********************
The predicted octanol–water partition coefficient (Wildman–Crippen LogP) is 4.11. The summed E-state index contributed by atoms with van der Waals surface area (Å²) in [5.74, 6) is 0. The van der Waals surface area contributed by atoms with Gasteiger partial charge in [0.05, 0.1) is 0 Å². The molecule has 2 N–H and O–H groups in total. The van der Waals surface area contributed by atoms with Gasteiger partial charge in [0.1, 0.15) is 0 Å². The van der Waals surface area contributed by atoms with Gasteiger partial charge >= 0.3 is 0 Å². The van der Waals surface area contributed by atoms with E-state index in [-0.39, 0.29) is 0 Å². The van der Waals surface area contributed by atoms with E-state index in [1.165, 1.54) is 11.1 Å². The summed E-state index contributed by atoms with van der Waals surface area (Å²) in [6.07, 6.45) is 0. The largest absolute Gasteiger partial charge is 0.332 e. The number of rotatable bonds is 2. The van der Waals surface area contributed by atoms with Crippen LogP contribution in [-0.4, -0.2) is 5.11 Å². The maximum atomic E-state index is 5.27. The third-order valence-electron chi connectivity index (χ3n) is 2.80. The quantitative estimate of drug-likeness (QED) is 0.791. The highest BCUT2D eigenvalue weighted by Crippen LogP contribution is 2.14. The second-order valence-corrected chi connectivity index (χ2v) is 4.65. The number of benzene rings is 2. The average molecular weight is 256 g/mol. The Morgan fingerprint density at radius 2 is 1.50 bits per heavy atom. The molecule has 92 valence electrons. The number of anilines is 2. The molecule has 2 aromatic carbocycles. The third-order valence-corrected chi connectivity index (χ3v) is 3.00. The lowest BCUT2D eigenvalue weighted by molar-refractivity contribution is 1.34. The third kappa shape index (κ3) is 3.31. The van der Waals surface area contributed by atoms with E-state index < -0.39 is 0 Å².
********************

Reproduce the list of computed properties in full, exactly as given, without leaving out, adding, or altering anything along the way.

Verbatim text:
The predicted octanol–water partition coefficient (Wildman–Crippen LogP) is 4.11. The summed E-state index contributed by atoms with van der Waals surface area (Å²) in [5.74, 6) is 0. The van der Waals surface area contributed by atoms with Gasteiger partial charge in [0.05, 0.1) is 0 Å². The molecule has 2 N–H and O–H groups in total. The van der Waals surface area contributed by atoms with Gasteiger partial charge in [0.1, 0.15) is 0 Å². The van der Waals surface area contributed by atoms with Gasteiger partial charge >= 0.3 is 0 Å². The van der Waals surface area contributed by atoms with E-state index in [-0.39, 0.29) is 0 Å². The van der Waals surface area contributed by atoms with E-state index in [1.165, 1.54) is 11.1 Å². The summed E-state index contributed by atoms with van der Waals surface area (Å²) in [6.07, 6.45) is 0. The largest absolute Gasteiger partial charge is 0.332 e. The number of rotatable bonds is 2. The van der Waals surface area contributed by atoms with Crippen LogP contribution in [-0.4, -0.2) is 5.11 Å². The maximum atomic E-state index is 5.27. The third-order valence-electron chi connectivity index (χ3n) is 2.80. The quantitative estimate of drug-likeness (QED) is 0.791. The highest BCUT2D eigenvalue weighted by Crippen LogP contribution is 2.14. The second-order valence-corrected chi connectivity index (χ2v) is 4.65. The number of benzene rings is 2. The average molecular weight is 256 g/mol. The Morgan fingerprint density at radius 2 is 1.50 bits per heavy atom. The molecule has 92 valence electrons. The number of anilines is 2. The molecule has 2 aromatic carbocycles. The third-order valence-corrected chi connectivity index (χ3v) is 3.00. The lowest BCUT2D eigenvalue weighted by molar-refractivity contribution is 1.34. The third kappa shape index (κ3) is 3.31. The van der Waals surface area contributed by atoms with E-state index < -0.39 is 0 Å².